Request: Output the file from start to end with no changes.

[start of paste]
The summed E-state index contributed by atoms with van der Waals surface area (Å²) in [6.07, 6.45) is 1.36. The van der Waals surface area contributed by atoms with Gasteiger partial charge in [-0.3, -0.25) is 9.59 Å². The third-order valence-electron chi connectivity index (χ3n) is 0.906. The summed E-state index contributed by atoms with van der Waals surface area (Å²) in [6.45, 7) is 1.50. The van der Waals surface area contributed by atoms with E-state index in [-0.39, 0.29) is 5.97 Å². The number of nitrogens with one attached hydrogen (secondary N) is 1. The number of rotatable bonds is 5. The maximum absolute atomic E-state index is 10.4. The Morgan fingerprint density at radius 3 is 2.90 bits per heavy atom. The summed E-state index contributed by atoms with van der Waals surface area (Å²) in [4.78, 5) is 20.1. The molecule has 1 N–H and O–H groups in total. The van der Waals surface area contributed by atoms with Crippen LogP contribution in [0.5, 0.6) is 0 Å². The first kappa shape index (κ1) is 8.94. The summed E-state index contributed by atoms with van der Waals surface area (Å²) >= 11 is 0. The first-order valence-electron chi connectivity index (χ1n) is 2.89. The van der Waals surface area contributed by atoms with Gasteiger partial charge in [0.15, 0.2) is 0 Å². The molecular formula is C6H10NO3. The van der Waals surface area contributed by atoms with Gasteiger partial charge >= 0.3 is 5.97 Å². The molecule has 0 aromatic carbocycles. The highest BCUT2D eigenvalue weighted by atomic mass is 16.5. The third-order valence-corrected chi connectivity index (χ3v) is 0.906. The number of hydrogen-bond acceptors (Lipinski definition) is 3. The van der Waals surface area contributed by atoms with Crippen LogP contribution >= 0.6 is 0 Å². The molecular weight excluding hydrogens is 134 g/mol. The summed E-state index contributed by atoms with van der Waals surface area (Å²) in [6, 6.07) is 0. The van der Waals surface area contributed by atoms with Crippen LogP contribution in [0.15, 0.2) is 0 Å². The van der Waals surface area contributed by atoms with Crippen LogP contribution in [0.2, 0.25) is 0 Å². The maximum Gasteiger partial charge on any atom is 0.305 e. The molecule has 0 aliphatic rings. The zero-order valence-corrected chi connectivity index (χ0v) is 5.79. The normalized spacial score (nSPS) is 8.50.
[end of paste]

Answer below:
The summed E-state index contributed by atoms with van der Waals surface area (Å²) in [6.07, 6.45) is 1.36. The van der Waals surface area contributed by atoms with Gasteiger partial charge in [-0.3, -0.25) is 9.59 Å². The third-order valence-electron chi connectivity index (χ3n) is 0.906. The summed E-state index contributed by atoms with van der Waals surface area (Å²) in [6.45, 7) is 1.50. The van der Waals surface area contributed by atoms with E-state index in [-0.39, 0.29) is 5.97 Å². The number of nitrogens with one attached hydrogen (secondary N) is 1. The number of rotatable bonds is 5. The maximum absolute atomic E-state index is 10.4. The Morgan fingerprint density at radius 3 is 2.90 bits per heavy atom. The summed E-state index contributed by atoms with van der Waals surface area (Å²) in [4.78, 5) is 20.1. The molecule has 1 N–H and O–H groups in total. The van der Waals surface area contributed by atoms with Crippen LogP contribution in [0.5, 0.6) is 0 Å². The first kappa shape index (κ1) is 8.94. The summed E-state index contributed by atoms with van der Waals surface area (Å²) >= 11 is 0. The first-order valence-electron chi connectivity index (χ1n) is 2.89. The van der Waals surface area contributed by atoms with Gasteiger partial charge in [0.15, 0.2) is 0 Å². The molecular formula is C6H10NO3. The van der Waals surface area contributed by atoms with Gasteiger partial charge >= 0.3 is 5.97 Å². The molecule has 0 aromatic carbocycles. The highest BCUT2D eigenvalue weighted by atomic mass is 16.5. The third-order valence-corrected chi connectivity index (χ3v) is 0.906. The number of hydrogen-bond acceptors (Lipinski definition) is 3. The van der Waals surface area contributed by atoms with Crippen LogP contribution >= 0.6 is 0 Å². The molecular weight excluding hydrogens is 134 g/mol. The summed E-state index contributed by atoms with van der Waals surface area (Å²) in [6, 6.07) is 0. The van der Waals surface area contributed by atoms with Crippen LogP contribution in [0.15, 0.2) is 0 Å². The van der Waals surface area contributed by atoms with Crippen LogP contribution in [0.2, 0.25) is 0 Å². The maximum Gasteiger partial charge on any atom is 0.305 e. The molecule has 0 aliphatic rings. The zero-order valence-corrected chi connectivity index (χ0v) is 5.79. The normalized spacial score (nSPS) is 8.50.